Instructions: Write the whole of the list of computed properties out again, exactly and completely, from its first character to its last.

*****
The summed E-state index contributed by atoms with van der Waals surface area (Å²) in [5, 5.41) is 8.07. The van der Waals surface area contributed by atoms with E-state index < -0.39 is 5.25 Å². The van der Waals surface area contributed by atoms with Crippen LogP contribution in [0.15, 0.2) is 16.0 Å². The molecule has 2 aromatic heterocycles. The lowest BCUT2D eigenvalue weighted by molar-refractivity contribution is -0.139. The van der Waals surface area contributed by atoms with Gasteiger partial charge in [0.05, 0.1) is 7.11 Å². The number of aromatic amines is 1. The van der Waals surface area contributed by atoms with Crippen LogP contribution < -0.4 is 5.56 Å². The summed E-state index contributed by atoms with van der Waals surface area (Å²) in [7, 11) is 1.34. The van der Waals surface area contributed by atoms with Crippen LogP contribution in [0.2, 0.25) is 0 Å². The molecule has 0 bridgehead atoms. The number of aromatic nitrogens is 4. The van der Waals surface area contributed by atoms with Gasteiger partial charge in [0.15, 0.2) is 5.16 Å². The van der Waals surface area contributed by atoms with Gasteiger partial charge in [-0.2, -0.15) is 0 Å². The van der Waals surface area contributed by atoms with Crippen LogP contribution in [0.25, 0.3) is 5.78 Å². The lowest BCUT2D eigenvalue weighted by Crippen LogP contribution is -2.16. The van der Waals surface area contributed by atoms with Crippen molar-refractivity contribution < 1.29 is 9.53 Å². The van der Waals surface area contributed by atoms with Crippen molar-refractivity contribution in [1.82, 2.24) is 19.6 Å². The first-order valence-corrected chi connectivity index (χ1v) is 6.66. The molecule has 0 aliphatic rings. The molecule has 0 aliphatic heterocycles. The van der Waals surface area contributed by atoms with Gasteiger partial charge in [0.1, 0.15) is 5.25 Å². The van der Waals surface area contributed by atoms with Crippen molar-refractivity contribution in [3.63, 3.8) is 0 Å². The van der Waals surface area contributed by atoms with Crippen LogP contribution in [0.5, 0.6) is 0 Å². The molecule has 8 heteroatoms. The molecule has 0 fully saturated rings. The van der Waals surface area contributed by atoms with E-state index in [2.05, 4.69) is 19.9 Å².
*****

The summed E-state index contributed by atoms with van der Waals surface area (Å²) in [5, 5.41) is 8.07. The van der Waals surface area contributed by atoms with E-state index < -0.39 is 5.25 Å². The van der Waals surface area contributed by atoms with Crippen LogP contribution in [0.15, 0.2) is 16.0 Å². The molecule has 2 aromatic heterocycles. The lowest BCUT2D eigenvalue weighted by molar-refractivity contribution is -0.139. The van der Waals surface area contributed by atoms with Gasteiger partial charge in [0.05, 0.1) is 7.11 Å². The number of aromatic amines is 1. The van der Waals surface area contributed by atoms with Crippen LogP contribution < -0.4 is 5.56 Å². The summed E-state index contributed by atoms with van der Waals surface area (Å²) in [7, 11) is 1.34. The van der Waals surface area contributed by atoms with Crippen LogP contribution in [0.2, 0.25) is 0 Å². The molecule has 0 bridgehead atoms. The number of aromatic nitrogens is 4. The van der Waals surface area contributed by atoms with Gasteiger partial charge in [0.15, 0.2) is 5.16 Å². The van der Waals surface area contributed by atoms with Gasteiger partial charge in [-0.2, -0.15) is 0 Å². The van der Waals surface area contributed by atoms with Crippen LogP contribution in [0.25, 0.3) is 5.78 Å². The lowest BCUT2D eigenvalue weighted by Crippen LogP contribution is -2.16. The van der Waals surface area contributed by atoms with Crippen molar-refractivity contribution < 1.29 is 9.53 Å². The van der Waals surface area contributed by atoms with Crippen molar-refractivity contribution in [1.82, 2.24) is 19.6 Å². The first-order valence-corrected chi connectivity index (χ1v) is 6.66. The molecule has 0 aliphatic rings. The molecule has 0 aliphatic heterocycles. The van der Waals surface area contributed by atoms with Gasteiger partial charge in [0.1, 0.15) is 5.25 Å². The van der Waals surface area contributed by atoms with Crippen molar-refractivity contribution in [3.63, 3.8) is 0 Å². The van der Waals surface area contributed by atoms with Crippen LogP contribution in [0.5, 0.6) is 0 Å². The molecule has 8 heteroatoms. The molecule has 0 fully saturated rings. The van der Waals surface area contributed by atoms with E-state index in [2.05, 4.69) is 19.9 Å².